Failure to cease contact after notice

You can stop a collector from contacting you by sending a written notice to the collection agency that states you wish for them to stop all contact with you. Communicating this by phone does not count. Only a written letter asking the agency to cease all contact with you will prohibit collectors from pursuing you further. After this written notice has been received, it is illegal for the debt collector to contact you.

Suing on old debt

If four years or more have gone by since your last payment on a particular debt, then a debt collection agency cannot pursue you based on those debts.

Using profane or threatening language when attempting to collect a debt

How do I get rid of a debt collector?

Just as it was briefly outlined above, the best way to stop a debt collector from contacting you is by sending them a written letter. The letter can be as simple as saying: Do not contact me, my employer, or any of my friends and family by any means, e-mail, phone, letter, or otherwise. When sending this letter, it helps to request a certified mail return receipt so that you have proof that the agency received your notice. After this notice has been received, a debt collector cannot contact you further and any attempts to do so are illegal.

Can I take legal action against a debt collection agency?

If a debt collection agency, repossession agency, or even your original creditor violates the laws of the FDCPA or California’s RFDCPA, then you are entitled to take legal action and claim damages and be paid penalties. If your case is won, then the losing party must cover your legal fees and costs, and pay a penalty to you of $1000 or more.

If you have been deceived or harassed by a debt collection agency and want to learn more about your legal options, contact us at the Law Offices of Robert Mobasseri at (213) 282 – 2200. We offer free and personal legal consultations. You can also submit a FREE evaluation form through our website, which will be reviewed personally by a member of our firm who will contact you about your options.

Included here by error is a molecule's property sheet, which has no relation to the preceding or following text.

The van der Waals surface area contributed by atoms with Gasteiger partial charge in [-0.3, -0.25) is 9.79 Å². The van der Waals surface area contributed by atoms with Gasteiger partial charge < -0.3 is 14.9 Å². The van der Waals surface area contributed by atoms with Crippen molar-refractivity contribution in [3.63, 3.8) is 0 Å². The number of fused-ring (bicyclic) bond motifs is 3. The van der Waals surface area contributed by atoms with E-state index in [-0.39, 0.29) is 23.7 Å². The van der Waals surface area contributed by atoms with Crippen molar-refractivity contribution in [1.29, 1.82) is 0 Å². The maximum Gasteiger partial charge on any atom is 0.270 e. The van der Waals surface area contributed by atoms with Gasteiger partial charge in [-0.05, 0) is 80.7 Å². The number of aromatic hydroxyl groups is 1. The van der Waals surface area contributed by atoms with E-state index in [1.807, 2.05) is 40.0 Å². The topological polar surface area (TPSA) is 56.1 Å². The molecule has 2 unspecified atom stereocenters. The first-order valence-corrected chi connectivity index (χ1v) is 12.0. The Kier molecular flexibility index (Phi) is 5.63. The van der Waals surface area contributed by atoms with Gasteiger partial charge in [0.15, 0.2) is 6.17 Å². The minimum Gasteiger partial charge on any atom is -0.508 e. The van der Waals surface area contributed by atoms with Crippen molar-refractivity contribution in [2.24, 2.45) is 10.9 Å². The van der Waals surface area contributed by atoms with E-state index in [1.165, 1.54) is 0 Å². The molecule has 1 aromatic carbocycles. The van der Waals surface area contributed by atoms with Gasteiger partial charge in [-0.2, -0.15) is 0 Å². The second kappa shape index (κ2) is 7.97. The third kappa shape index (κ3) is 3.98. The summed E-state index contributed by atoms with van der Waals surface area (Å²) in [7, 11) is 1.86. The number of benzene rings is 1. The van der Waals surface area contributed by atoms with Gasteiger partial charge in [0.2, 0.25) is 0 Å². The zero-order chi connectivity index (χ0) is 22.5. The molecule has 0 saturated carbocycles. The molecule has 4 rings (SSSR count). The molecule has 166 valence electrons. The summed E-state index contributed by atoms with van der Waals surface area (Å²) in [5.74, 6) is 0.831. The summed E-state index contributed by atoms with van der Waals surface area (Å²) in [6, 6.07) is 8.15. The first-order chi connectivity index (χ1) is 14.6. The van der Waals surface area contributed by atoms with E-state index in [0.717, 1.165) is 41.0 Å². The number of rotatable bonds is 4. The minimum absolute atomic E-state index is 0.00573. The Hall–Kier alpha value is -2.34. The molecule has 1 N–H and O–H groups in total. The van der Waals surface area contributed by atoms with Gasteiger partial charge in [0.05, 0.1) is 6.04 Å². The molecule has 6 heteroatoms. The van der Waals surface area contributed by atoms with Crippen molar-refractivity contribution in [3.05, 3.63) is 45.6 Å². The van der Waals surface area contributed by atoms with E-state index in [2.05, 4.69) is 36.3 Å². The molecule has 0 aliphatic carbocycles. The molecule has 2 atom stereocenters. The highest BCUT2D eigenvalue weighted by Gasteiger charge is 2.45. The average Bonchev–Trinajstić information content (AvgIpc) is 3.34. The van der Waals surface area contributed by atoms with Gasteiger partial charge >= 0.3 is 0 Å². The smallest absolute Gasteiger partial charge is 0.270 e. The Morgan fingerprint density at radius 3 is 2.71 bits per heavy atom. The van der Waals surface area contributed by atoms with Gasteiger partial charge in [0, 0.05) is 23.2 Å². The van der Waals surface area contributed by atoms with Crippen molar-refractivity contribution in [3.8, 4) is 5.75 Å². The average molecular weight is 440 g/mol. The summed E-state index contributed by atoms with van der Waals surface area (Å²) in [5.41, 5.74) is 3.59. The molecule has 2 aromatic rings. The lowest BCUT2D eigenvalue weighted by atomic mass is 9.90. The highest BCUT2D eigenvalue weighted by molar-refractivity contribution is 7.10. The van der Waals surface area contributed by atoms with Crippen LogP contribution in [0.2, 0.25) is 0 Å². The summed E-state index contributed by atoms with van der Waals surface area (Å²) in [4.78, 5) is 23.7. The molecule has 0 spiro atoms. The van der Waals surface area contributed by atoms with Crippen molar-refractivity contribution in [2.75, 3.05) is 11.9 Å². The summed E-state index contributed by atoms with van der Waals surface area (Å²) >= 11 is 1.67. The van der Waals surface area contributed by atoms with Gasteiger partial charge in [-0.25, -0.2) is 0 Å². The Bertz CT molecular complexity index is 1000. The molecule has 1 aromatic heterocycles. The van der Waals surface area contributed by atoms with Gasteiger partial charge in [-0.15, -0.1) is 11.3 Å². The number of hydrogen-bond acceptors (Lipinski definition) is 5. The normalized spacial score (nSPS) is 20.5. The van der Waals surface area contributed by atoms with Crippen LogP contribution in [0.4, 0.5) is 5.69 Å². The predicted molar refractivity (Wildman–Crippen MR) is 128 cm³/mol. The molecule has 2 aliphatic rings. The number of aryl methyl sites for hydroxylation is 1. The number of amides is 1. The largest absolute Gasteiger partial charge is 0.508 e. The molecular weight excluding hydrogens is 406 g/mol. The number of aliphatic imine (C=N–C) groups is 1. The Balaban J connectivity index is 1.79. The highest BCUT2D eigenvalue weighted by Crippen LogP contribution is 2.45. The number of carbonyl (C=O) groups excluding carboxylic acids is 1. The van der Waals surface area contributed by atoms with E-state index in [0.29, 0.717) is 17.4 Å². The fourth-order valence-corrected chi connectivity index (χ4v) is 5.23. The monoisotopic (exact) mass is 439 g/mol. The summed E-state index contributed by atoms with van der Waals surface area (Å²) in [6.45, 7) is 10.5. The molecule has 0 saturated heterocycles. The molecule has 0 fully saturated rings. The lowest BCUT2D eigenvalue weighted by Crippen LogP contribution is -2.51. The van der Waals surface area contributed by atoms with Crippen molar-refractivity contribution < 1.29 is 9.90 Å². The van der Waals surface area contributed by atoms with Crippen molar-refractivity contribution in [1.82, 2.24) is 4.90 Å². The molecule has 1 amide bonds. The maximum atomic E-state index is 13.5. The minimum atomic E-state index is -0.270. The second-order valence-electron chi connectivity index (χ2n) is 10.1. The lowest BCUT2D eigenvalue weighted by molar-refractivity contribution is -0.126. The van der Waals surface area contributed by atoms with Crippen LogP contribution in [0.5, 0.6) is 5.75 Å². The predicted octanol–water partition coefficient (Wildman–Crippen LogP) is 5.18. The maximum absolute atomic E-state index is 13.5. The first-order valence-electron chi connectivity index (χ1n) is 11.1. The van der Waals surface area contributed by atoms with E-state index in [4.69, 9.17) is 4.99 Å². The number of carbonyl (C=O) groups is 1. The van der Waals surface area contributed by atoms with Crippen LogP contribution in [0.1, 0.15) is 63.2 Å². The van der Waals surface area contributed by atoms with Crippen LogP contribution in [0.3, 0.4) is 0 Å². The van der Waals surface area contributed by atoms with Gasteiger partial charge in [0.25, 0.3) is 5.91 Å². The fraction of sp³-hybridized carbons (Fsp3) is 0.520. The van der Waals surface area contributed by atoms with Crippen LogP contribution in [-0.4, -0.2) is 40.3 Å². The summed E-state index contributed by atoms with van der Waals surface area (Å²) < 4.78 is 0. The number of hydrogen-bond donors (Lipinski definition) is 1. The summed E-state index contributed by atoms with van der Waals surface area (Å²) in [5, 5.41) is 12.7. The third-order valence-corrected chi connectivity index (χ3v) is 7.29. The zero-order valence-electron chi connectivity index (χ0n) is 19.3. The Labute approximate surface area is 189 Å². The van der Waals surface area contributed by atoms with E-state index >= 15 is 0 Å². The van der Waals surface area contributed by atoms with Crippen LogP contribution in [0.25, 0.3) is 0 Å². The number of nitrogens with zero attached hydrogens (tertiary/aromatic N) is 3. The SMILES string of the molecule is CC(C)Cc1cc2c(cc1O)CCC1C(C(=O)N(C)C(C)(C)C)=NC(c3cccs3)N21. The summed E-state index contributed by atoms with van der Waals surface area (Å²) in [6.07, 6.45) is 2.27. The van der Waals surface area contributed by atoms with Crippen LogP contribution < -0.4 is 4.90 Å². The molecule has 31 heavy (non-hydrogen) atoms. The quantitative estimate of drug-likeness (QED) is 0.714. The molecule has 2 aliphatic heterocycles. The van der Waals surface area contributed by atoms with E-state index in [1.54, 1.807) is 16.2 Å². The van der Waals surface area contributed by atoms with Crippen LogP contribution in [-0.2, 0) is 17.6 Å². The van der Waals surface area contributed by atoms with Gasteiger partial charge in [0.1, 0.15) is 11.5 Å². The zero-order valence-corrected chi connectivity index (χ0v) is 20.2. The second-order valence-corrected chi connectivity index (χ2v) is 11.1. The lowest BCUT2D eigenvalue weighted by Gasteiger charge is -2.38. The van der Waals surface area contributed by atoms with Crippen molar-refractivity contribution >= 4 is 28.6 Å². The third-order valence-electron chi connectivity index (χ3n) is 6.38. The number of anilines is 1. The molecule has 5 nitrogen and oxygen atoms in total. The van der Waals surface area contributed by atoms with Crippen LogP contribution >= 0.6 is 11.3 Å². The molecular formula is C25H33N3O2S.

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Lemon Law Auto Fraud serves the following California counties: Inyo, Imperial, Kern, Los Angeles, Mono, Orange, Riverside, San Bernardino, San Diego, San Luis Obispo, Santa Barbara, Tulare, and Ventura.

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Disclaimer: The following Lemon Law and Auto Fraud information has been compiled from various public sources. It is presented online for informational use only, and without warranty as to its accuracy, timeliness, or completeness. This site does not replace any official versions of the information presented, nor does use of this information constitute an attorney-client relationship. It is always recommended that you do not make any decisions about any legal matter without first consulting an attorney to ensure that all of your rights are protected, as well as to find out if your vehicle meets the established Lemon Law or Auto Fraud Criteria for your state.